I would describe myself as a part time runner, run for a few weeks up to 20 miles then take a few weeks off. At 15 stone any longer than 35-40 mins means sore knees etc. Then I read the article about walk/run and salvation arrived. I used to run a lot as a kid and loved the early morning long run for two to three hours. With walk /run I have been able to return to this albeit slowly and just did the great north run being rescued at 9 miles by the Get you round running group which saw me through to the finish. Read the article it has some great ideas. (Bottom left of home page.

All the best

PD
11/10/2002 at 16:41
Hi Martin,
I sent my application for the FLM last Monday, Never competed in a race since doing a 10k when aged 20(now 36),Decided to go for it a few weeks back now that im running regularly(4 times a week). Managed 8 miles last sunday, My problems seem to be getting injured which put me back to square 1, Hope the training goes well for you determination is the key to succeeding & how much you really want to cross the finishing line.
good luck!
p.s. when do you recieve notification informing whether your in?
12/10/2002 at 14:49
I was in exactly the same position as you two months ago. I gave up smoking three months ago and then decided to train for FLM, having not exercised for ten years.

My first run was the most painful thing ever: I could only do two minutes of running before collapsing in a heap and sounding like I had a serious lung condition. I gradually built up my running by doing a combination of run and walk. So, I did 2mins running, 1min walk x 10 for the first week and built it up from there, so that I did more and more running, but I'm still often doing some walking in my training sessions - look at some of the RW schedules, they're very helpful. Now I can run for half an hour, which I never ever thought I'd be able to do. I know there's still a long way to go before the marathon, but hitting the milestone of half an hour is a big deal, and I think if I can do it, you certainly will be able to.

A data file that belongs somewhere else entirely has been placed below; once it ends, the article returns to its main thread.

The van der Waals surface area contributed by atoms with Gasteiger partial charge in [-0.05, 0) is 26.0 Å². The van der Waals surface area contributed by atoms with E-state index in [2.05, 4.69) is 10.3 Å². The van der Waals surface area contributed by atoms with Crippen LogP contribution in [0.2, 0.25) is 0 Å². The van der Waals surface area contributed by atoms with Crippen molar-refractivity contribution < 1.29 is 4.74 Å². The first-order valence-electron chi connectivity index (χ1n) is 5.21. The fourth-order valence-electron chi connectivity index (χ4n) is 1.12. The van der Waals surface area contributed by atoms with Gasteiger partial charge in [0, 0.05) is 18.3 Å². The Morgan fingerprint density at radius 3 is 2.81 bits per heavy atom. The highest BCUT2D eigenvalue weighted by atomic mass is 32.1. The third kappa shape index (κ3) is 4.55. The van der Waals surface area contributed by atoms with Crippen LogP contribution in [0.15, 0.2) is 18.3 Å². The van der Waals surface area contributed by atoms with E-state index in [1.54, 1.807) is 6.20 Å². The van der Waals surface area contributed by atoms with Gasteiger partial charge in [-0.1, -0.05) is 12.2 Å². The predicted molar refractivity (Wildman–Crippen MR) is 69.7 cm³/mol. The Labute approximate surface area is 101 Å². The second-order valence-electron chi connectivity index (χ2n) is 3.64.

My only problem is that I sprained my ankle this morning so I've got to lay off the running for a bit - I'm now so addicted I don't know how I'll manage.

I'm afraid I live in London, so can't help you on the training partner front, but people on this site seem always to recommend clubs for finding like-minded running bods...
MB
20/10/2002 at 13:27
Just read all these messages and there are a few of us mad people who hope to run the marathon. Are any of you really as slow as me, I wonder!! (10K in 62mins)
20/10/2002 at 14:55
To Carmel, you are not that slow, my best for a 10k is 65mins, but hoping to beat this next weekend. Have entered the London Marathon and waiting to see if I get in, currently on a maintance program after completing the GNR. Finding it hard to train in this cold weather, only 1c this morning when I set off for the gym.
20/10/2002 at 22:51
Nighteyes,
If memory serves me well, we find out we're in in December. There may be a delay though in finding out if we're not in!
Good Luck.
20/10/2002 at 23:04
Carmel: 10k in 67 minutes
marathon in 5 hours 59 miutes and 8 seconds
21/10/2002 at 10:52
I've set up a spreadsheet to plot out all my training runs extrapolated up to marathon distance, which seems to be a good way of comparing runs of different distances.

Currently ranging between 4:50 (from a 1.8 mile race) and 6:20! Hoping that the graph starts showing an improving trend eventually!
21/10/2002 at 17:13
Hi Martin, I've also applied for FLM and have only started running again in recent weeks. I'm now up to 3 miles, four times a week...only got to be able to do another 23 by April 03!! I'm doing a 10k in December. So keep going and with luck we'll both be at the FLM starting line. I think we get to hear in December whether or not we've got a place.
21/10/2002 at 21:35
Very late November/very early December is usually the time to hear.

You can discover a bit earlier by seeing if the cheque has been cashed, assuming you haven't bequeathed it to charity.

The hardest thing I foudn was keeping up the trainign when I didn't know if I was in or not. Having other runs to do helped with this. There are even other marathons around the same time (e.g. Paris, Sheffield, Robin Hood) if you don't get in.

I've got a place as I had to withdraw last year - best of luck to you with it :o)

Iain
21/10/2002 at 23:39
We're mad, aren't we!!!
22/10/2002 at 13:05
Carmel - yeah and your point is?